According to the directives of 1986 and 2010 (European Community Council, 1986; European parliament, 2010), environmental parameters (temperature, humidity, light cycle, ventilation, and noise) must be controlled. Humidity should be maintained at 55% +/- 10% and temperature between 20 and 24°C (European Community Council, 1986), with both parameters requiring daily monitoring. Ventilation and noise should be regularly monitored, with a focus on limiting noise in housing rooms as it can significantly impact the health and well-being of animals. The 1986 directive specifies that a continuous background sound of moderate intensity may help mask stressful sounds (European Community Council, 1986; NC3Rs, 2021).

    In the majority of animal facilities, lighting is entirely artificial. Establishing a photoperiod corresponding to the natural cycle of the animals is essential and mandatory. In some cases, it is possible to reverse the light/dark cycle to manipulate mice, nocturnal animals, during their wakeful phase (see Figure 2).

    Schematic view of normal and reversed cycles
    Figure 2: Schematic view of normal and reversed cycles.

    At TCS, mice are kept in a 12h/12h normal cycle. Consequently, minimizing disruption to the mice during their sleep phase is particularly crucial. Noise is constantly monitored and given special attention. A monthly assessment is conducted, and measures are implemented to minimize noise, particularly from personnel working in the animal facility. Everyone must knock on doors before entering to prevent mice from being startled by sudden noise, and background noise is used to attenuate the impact of stressful sounds.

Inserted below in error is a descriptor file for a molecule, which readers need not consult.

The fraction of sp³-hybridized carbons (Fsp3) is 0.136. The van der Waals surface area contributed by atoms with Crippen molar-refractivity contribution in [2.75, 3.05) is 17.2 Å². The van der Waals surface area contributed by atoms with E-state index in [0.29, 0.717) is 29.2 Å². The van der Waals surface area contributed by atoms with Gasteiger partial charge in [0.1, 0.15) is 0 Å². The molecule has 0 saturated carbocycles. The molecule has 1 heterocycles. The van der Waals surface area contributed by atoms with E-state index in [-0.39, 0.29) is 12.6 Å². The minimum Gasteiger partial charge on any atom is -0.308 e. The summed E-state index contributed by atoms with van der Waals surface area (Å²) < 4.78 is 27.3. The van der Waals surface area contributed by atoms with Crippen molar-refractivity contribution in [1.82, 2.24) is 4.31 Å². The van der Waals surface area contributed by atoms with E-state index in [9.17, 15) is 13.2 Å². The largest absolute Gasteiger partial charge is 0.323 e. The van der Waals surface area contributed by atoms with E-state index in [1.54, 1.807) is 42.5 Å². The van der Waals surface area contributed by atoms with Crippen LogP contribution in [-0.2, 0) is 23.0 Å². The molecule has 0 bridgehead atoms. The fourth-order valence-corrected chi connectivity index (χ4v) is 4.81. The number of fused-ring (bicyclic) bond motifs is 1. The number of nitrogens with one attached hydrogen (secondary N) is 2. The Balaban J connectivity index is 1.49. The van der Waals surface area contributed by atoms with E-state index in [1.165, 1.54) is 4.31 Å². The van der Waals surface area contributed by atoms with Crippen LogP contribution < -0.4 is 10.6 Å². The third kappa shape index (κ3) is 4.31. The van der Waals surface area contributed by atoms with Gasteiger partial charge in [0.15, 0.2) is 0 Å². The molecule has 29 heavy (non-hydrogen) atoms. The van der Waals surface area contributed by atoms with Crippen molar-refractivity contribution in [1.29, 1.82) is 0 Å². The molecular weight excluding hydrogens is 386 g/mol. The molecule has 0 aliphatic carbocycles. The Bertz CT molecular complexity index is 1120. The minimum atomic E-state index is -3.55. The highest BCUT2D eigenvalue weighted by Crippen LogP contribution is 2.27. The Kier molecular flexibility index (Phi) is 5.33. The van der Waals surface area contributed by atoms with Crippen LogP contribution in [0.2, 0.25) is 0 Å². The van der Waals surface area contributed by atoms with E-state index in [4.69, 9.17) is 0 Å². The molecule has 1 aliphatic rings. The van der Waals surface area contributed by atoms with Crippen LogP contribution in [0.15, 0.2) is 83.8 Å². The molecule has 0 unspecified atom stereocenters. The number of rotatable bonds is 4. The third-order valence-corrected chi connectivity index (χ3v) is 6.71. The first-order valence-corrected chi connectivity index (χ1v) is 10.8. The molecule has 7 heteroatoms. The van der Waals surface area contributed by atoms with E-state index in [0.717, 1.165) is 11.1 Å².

The micro-environment of laboratory mice: the contents of a cage

    The basic elements that should be contained within a mouse cage are food, water (available ad libitum unless there is a specific experimental protocol), and bedding. Mouse food consists of dense pellets contained in feeders. Water is provided through water bottles, water pouches, or via automatic watering devices. There are numerous types of bedding that can be used in mouse cages, varying in absorbency and softness. Depending on the type and amount of bedding used, it is sometimes considered as enrichment, allowing mice to build nests and rest in a clean and dry environment (as stated in the 2010 directive).

    These standard housing conditions are poor and limit the expression of behaviors typical to mice. Both directives state that animals should be allowed to express the maximum of behaviors typical to their species. These directives do not mandate the addition of enrichments but rather encourage it. When given the opportunity, mice in captivity engage in nesting, digging, gnawing, hiding, climbing, etc. They also exhibit highly developed social behaviors and can engage in elaborate physical and cognitive activities. Enrichments provide animals with the opportunity to manifest some or all of these behaviors.

    Mouse in nest